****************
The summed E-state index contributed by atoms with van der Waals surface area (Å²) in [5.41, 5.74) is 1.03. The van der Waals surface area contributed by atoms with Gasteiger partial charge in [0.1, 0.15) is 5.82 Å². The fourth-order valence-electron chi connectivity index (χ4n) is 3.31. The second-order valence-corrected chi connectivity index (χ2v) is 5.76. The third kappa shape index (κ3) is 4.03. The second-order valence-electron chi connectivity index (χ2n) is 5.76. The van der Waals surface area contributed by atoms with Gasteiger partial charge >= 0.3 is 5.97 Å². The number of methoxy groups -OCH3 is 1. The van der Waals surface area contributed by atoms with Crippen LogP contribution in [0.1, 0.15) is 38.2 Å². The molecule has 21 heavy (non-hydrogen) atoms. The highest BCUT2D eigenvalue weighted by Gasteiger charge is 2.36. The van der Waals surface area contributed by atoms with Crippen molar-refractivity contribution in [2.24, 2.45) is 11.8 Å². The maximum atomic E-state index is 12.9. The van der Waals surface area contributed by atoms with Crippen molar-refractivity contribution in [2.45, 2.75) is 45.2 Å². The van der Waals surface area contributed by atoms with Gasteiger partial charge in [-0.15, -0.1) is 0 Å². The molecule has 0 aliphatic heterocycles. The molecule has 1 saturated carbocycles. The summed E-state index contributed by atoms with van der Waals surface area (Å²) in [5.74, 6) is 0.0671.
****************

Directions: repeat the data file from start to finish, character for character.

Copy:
The summed E-state index contributed by atoms with van der Waals surface area (Å²) in [5.41, 5.74) is 1.03. The van der Waals surface area contributed by atoms with Gasteiger partial charge in [0.1, 0.15) is 5.82 Å². The fourth-order valence-electron chi connectivity index (χ4n) is 3.31. The second-order valence-corrected chi connectivity index (χ2v) is 5.76. The third kappa shape index (κ3) is 4.03. The second-order valence-electron chi connectivity index (χ2n) is 5.76. The van der Waals surface area contributed by atoms with Gasteiger partial charge >= 0.3 is 5.97 Å². The number of methoxy groups -OCH3 is 1. The van der Waals surface area contributed by atoms with Crippen LogP contribution in [0.1, 0.15) is 38.2 Å². The molecule has 21 heavy (non-hydrogen) atoms. The highest BCUT2D eigenvalue weighted by Gasteiger charge is 2.36. The van der Waals surface area contributed by atoms with Crippen molar-refractivity contribution in [2.24, 2.45) is 11.8 Å². The maximum atomic E-state index is 12.9. The van der Waals surface area contributed by atoms with Crippen molar-refractivity contribution in [2.45, 2.75) is 45.2 Å². The van der Waals surface area contributed by atoms with Gasteiger partial charge in [-0.15, -0.1) is 0 Å². The molecule has 0 aliphatic heterocycles. The molecule has 1 saturated carbocycles. The summed E-state index contributed by atoms with van der Waals surface area (Å²) in [5.74, 6) is 0.0671.